At the opposite end of the spectrum, NASA has looked to the development of component technologies and conceptual design of large (hundreds of passengers) hybrid-electric aircraft . These concepts use turboelectric generators for electrical power, and, depending on the particular technology target, may use either cryogenic or traditional liquid hydrocarbon fuels. The use of conventional fuels ensures compatibility with existing infrastructure, and generating electrical power from Brayton cycle gas turbines for use in high-efficiency electric motors improves the overall efficiency of the concept. Such concept studies are often meant to drive component technology development, such as NASA’s recent solicitation for a megawatt-class non-cryogenic electric motor .
A promising approach for faster adoption of electrically-propelled aircraft is to consider something between the size of flight trainers and large transports, perhaps biased initially towards the light aircraft market. For success in this market, the vehicles will need to cruise at higher speeds, at longer ranges, and with larger payloads than required for flight training. Targeting light aviation as an “early adopter” market makes sense from a certification perspective. In the United States, light aircraft under 6,000 pounds need to demonstrate less than one catastrophic failure per million flight hours , which is 1,000 times less stringent than the requirement for larger commercial aircraft. Experience gained from the light aircraft market can provide data for future certification of larger commercial aircraft. This has occurred in the past for different technologies, ranging from GPS, flat-panel displays, and most recently, the use of consumer-grade tablet computers as electronic flight bags.
1. Electric Power from Fuel
The use of an infrastructure-friendly fuel, as opposed to a battery or gaseous/cryogenic source, ensures that the electric product will “drop in” to the existing infrastructure with little or no change in utility. At the power levels required for light aircraft (<1MW), turboelectric generators are less efficient and potentially costly from both an acquisition and operational standpoint. Instead, a promising energy storage mechanism for electric aircraft is the fuel cell. Fuel cells convert energy from a chemical fuel into electricity by combining the hydrogen in the fuel with oxygen, and produce water as a byproduct. If the fuel source is other than pure hydrogen, the fuel must be “reformed” by stripping the hydrogen from the fuel, which leads to additional byproducts in the exhaust. With ongoing development, fuel cells have promise to replace ICEs as they offer potential for higher efficiencies and lower emissions.
There are several different types of fuel cells, with the principal discriminator being the type of electrolyte. The selection of the electrolyte also determines whether hydrogen or oxygen ions will transport across the electrolyte. The typical fuel cells of interest in aerospace applications are the Proton Exchange Membrane Fuel Cell (PEMFC) and Solid Oxide Fuel Cell (SOFC), as they tend to have higher efficiency and lower mass than other options. PEMFCs operate at lower temperatures (<100°C) than SOFCs (600-800°C), enabling a faster start. Unfortunately, PEMFCs are best suited for operating on pure hydrogen, which can be an issue when the hydrogen source is a reformed hydrocarbon fuel. In this case, other products of the reformation process (especially sulfur and carbon monoxide) can “poison” the PEMFC. Hence, the SOFC is the preferred aerospace fuel cell when hydrocarbon fuels are used .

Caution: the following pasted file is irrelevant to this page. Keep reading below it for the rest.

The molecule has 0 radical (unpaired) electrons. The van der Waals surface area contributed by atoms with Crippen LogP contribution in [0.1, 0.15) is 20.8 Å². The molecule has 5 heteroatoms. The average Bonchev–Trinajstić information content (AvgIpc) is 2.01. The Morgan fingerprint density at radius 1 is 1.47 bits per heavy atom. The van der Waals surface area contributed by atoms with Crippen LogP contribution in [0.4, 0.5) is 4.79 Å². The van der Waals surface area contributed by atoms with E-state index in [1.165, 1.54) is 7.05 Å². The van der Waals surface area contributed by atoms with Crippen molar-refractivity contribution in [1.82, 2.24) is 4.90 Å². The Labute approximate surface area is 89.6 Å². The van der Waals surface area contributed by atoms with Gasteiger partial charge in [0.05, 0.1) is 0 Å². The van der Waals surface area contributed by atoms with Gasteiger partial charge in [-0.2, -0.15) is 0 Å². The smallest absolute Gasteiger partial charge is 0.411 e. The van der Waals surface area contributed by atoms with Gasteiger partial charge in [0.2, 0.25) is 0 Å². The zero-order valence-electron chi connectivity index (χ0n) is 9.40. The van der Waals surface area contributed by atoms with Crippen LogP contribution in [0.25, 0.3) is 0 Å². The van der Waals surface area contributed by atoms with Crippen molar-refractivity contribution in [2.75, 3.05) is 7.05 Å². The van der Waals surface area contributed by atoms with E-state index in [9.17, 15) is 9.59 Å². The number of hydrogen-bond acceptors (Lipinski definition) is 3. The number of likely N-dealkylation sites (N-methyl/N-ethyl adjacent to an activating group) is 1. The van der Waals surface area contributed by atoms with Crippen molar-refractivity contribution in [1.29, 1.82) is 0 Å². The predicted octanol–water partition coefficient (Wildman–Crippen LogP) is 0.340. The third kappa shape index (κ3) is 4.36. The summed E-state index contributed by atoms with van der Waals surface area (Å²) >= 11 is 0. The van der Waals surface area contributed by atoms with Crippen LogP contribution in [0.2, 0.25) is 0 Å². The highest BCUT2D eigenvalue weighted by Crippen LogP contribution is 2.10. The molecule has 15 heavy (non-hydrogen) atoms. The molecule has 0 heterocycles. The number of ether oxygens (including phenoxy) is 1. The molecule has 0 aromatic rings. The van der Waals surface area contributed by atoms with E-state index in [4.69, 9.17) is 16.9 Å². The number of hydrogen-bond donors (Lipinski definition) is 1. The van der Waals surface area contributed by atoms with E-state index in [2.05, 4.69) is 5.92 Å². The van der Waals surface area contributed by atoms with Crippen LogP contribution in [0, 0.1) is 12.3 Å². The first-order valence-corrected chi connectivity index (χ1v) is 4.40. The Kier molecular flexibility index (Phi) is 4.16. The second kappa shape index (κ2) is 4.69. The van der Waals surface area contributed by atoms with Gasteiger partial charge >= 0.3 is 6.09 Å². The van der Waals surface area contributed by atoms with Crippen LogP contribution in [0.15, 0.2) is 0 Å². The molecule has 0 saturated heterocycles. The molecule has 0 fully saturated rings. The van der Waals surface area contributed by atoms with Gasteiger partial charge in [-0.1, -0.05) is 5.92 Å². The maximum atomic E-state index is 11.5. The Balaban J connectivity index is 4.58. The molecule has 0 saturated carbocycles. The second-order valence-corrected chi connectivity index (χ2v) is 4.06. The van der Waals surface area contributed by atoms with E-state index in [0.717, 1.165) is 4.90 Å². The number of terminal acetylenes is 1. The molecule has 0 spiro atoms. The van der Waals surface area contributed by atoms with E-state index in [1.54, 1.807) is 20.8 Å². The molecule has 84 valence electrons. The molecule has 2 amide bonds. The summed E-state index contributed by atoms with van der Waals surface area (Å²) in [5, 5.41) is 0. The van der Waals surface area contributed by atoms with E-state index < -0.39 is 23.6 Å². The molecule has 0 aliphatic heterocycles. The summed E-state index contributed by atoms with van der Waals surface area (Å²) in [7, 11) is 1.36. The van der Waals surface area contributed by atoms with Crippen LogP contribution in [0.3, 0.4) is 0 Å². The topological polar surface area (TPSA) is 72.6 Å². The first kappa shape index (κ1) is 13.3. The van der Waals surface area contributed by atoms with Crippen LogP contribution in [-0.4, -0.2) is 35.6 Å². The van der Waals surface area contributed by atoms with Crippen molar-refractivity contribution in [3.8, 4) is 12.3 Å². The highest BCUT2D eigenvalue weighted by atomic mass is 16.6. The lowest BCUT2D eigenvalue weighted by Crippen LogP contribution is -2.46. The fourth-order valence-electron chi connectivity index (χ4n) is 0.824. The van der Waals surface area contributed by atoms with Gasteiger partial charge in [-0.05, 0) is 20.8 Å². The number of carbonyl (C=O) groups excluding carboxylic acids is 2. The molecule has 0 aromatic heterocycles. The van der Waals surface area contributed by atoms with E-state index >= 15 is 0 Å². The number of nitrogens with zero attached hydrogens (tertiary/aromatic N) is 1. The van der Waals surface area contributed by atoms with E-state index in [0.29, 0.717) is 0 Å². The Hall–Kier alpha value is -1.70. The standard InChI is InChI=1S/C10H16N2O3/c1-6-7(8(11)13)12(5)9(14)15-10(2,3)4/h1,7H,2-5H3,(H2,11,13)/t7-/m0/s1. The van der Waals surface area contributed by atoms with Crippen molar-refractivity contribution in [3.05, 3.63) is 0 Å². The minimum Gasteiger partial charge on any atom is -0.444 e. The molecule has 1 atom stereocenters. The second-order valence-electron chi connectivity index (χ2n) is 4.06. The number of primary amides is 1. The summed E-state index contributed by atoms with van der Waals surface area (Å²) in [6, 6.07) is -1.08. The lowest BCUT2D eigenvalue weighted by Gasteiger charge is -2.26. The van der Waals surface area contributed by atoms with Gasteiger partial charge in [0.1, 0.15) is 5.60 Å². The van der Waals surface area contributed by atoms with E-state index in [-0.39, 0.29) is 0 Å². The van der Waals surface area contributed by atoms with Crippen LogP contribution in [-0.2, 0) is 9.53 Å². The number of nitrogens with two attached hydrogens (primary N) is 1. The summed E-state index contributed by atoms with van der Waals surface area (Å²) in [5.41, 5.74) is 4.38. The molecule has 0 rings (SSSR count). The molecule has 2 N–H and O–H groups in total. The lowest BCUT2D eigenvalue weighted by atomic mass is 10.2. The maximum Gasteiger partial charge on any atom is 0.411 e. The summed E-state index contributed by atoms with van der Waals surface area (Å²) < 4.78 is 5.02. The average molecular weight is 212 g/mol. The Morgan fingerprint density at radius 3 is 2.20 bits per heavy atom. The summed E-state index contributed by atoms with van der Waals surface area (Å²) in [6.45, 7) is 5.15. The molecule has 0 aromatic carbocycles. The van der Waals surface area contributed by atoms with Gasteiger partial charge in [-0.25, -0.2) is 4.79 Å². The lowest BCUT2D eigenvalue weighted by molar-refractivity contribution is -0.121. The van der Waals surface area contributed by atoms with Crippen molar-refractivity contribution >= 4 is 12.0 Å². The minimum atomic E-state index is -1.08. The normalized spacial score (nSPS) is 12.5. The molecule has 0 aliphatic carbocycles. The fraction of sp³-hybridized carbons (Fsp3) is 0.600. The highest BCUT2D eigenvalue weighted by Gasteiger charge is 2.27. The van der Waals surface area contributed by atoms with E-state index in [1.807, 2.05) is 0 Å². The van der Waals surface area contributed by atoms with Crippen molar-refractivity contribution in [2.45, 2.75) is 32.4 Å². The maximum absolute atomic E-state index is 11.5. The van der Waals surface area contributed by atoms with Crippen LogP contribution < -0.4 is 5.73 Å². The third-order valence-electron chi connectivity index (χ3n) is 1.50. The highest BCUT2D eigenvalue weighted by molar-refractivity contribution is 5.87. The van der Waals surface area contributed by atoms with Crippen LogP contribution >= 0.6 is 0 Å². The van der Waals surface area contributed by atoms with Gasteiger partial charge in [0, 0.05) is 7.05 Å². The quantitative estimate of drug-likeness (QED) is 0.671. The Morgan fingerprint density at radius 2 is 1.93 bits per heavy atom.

The use of a SOFC-enabled electric propulsion architecture has significant promise to enable transition to electric propulsion. The SOFC can utilize hydrogen reformed from traditional fuels to generate electricity, thus adding no infrastructure cost or utility penalty – the aircraft can use the same airports and fuel depots as before. The high efficiency of the SOFC vs. the ICE results in less fuel usage (and therefore lower operating costs), and is directly correlated with lower carbon emissions. A fuel cell architecture that uses infrastructure-friendly fuels enables a hybrid power generation approach for larger aircraft that still may use combustion for primary propulsion, but instead generate electricity for onboard system use at a greatly increased efficiency over power extraction from the propulsion cycle.
An added benefit of the hybrid SOFC-electric power system is the potential for a major reduction in emissions. The SOFC operates at 600-800°C, which is certainly a high temperature, but is much lower than the temperatures
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